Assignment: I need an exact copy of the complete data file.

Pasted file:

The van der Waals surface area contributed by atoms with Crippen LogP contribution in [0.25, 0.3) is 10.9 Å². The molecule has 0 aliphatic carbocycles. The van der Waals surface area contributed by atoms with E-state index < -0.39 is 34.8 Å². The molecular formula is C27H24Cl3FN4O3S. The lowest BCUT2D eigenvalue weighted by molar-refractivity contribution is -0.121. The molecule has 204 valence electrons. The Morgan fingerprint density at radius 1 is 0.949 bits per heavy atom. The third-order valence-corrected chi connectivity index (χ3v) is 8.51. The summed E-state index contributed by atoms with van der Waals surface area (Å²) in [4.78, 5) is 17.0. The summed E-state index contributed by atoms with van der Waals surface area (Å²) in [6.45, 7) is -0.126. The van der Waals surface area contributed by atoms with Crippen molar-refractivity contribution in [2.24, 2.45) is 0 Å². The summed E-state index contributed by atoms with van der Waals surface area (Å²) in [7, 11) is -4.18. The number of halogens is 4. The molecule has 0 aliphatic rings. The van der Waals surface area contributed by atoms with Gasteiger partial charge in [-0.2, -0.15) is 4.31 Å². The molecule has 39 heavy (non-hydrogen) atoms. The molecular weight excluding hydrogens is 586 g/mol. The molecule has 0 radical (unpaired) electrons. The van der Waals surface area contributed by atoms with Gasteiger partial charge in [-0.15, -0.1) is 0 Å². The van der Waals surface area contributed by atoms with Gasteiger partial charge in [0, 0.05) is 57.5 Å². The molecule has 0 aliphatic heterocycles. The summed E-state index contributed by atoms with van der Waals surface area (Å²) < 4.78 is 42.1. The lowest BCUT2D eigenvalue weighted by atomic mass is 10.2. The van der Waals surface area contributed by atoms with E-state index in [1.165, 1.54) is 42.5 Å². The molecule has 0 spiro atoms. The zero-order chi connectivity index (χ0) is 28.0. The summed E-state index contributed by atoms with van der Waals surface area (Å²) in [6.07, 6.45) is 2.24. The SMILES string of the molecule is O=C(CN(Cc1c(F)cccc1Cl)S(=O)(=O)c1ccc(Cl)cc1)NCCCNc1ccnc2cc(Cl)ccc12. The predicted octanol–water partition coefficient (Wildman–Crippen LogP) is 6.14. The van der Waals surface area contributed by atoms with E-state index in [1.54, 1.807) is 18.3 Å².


The van der Waals surface area contributed by atoms with Crippen LogP contribution in [0.25, 0.3) is 10.9 Å². The molecule has 0 aliphatic carbocycles. The van der Waals surface area contributed by atoms with E-state index < -0.39 is 34.8 Å². The molecular formula is C27H24Cl3FN4O3S. The lowest BCUT2D eigenvalue weighted by molar-refractivity contribution is -0.121. The molecule has 204 valence electrons. The Morgan fingerprint density at radius 1 is 0.949 bits per heavy atom. The third-order valence-corrected chi connectivity index (χ3v) is 8.51. The summed E-state index contributed by atoms with van der Waals surface area (Å²) in [4.78, 5) is 17.0. The summed E-state index contributed by atoms with van der Waals surface area (Å²) in [6.45, 7) is -0.126. The van der Waals surface area contributed by atoms with Crippen molar-refractivity contribution in [2.24, 2.45) is 0 Å². The summed E-state index contributed by atoms with van der Waals surface area (Å²) in [7, 11) is -4.18. The number of halogens is 4. The molecule has 0 aliphatic rings. The van der Waals surface area contributed by atoms with Gasteiger partial charge in [-0.2, -0.15) is 4.31 Å². The molecule has 39 heavy (non-hydrogen) atoms. The molecular weight excluding hydrogens is 586 g/mol. The molecule has 0 radical (unpaired) electrons. The van der Waals surface area contributed by atoms with Gasteiger partial charge in [-0.15, -0.1) is 0 Å². The van der Waals surface area contributed by atoms with Gasteiger partial charge in [0, 0.05) is 57.5 Å². The molecule has 0 aliphatic heterocycles. The summed E-state index contributed by atoms with van der Waals surface area (Å²) < 4.78 is 42.1. The lowest BCUT2D eigenvalue weighted by atomic mass is 10.2. The van der Waals surface area contributed by atoms with E-state index in [1.165, 1.54) is 42.5 Å². The molecule has 0 spiro atoms. The zero-order chi connectivity index (χ0) is 28.0. The summed E-state index contributed by atoms with van der Waals surface area (Å²) in [6.07, 6.45) is 2.24. The SMILES string of the molecule is O=C(CN(Cc1c(F)cccc1Cl)S(=O)(=O)c1ccc(Cl)cc1)NCCCNc1ccnc2cc(Cl)ccc12. The predicted octanol–water partition coefficient (Wildman–Crippen LogP) is 6.14. The van der Waals surface area contributed by atoms with E-state index in [1.54, 1.807) is 18.3 Å².